International Journal of Hematology

DOI: 10.1007/s12185-019-02664-4 Pages: 1-6

Noninvasive assessment of corneal alterations associated with monoclonal gammopathy

1. Osaka University Graduate School of Medicine, Department of Hematology and Oncology

2. Osaka University Graduate School of Medicine, Department of Innovative Visual Science

3. Osaka University Graduate School of Medicine, Department of Ophthalmology

4. University of Kansas School of Medicine

Correspondence to:
Michiko Ichii
Tel: +81-6-6879-3871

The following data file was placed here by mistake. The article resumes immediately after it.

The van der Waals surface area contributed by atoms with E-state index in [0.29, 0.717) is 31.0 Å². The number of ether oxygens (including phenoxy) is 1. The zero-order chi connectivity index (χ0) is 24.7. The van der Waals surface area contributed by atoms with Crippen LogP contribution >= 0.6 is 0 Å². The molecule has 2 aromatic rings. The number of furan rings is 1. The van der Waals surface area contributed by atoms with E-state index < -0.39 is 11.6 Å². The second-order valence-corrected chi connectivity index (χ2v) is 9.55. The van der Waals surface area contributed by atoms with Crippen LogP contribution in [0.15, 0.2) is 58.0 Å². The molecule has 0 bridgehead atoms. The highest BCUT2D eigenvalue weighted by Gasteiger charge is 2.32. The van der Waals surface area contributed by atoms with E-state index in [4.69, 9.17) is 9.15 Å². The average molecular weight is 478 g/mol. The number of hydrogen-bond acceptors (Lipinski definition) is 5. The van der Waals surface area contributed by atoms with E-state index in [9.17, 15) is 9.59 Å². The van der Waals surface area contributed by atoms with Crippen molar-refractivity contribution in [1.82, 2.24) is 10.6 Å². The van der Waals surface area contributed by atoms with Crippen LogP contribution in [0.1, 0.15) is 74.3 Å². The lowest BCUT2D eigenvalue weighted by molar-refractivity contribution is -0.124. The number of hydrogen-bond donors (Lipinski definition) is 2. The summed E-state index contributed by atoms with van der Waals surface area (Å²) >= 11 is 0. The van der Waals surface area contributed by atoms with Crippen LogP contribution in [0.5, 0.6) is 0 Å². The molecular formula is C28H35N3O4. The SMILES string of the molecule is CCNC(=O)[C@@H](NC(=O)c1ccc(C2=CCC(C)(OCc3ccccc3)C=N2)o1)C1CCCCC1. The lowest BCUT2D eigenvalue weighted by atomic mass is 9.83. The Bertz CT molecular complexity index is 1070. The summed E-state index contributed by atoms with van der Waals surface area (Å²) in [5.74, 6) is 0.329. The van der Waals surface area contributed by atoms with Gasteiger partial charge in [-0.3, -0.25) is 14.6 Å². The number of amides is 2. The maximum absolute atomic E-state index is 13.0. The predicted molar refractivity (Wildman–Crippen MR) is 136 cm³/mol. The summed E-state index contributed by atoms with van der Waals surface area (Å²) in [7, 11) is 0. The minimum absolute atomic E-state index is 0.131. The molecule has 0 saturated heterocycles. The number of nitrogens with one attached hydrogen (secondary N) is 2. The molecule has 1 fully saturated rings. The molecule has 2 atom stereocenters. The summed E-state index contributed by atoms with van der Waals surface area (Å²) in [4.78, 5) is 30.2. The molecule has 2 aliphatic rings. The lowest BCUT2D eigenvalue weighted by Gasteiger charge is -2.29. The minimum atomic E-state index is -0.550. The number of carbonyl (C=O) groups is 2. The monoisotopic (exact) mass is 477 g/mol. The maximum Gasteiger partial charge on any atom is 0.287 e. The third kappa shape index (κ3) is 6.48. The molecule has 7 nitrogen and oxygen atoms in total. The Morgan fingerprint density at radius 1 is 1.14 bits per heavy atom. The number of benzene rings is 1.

Aggregation of monoclonal immunoglobulin can lead to organ damage. However, the necessity of invasive examination such as biopsy has hampered better understanding of the pathophysiology. Corneal crystalline deposition is a rarely reported but known ocular manifestation of multiple myeloma. It is unclear whether the cornea is a common target of monoclonal immunoglobulin deposition. We conducted a prospective clinical case–control study to objectively quantify monoclonal gammopathy-associated corneal changes as well as any therapeutic response. Using an ophthalmic Scheimpflug camera imaging for noninvasive corneal assessments, we quantified densitometry values in 30 patients. Although none had crystalline keratopathy, corneal transparency in monoclonal gammopathy patients was significantly impaired compared to that in age-matched controls, based on noninvasive Scheimpflug camera imaging. Furthermore, treatment for multiple myeloma seemed to eradicate the diffuse aggregation of monoclonal proteins. Our results indicate that exposure to monoclonal immunoglobulin may induce the accumulation of monoclonal immunoglobulin in the cornea, and ophthalmic examinations such as corneal densitometry measurements with a Scheimpflug camera may be useful for noninvasive evaluation of monoclonal immunoglobulin deposition diseases.

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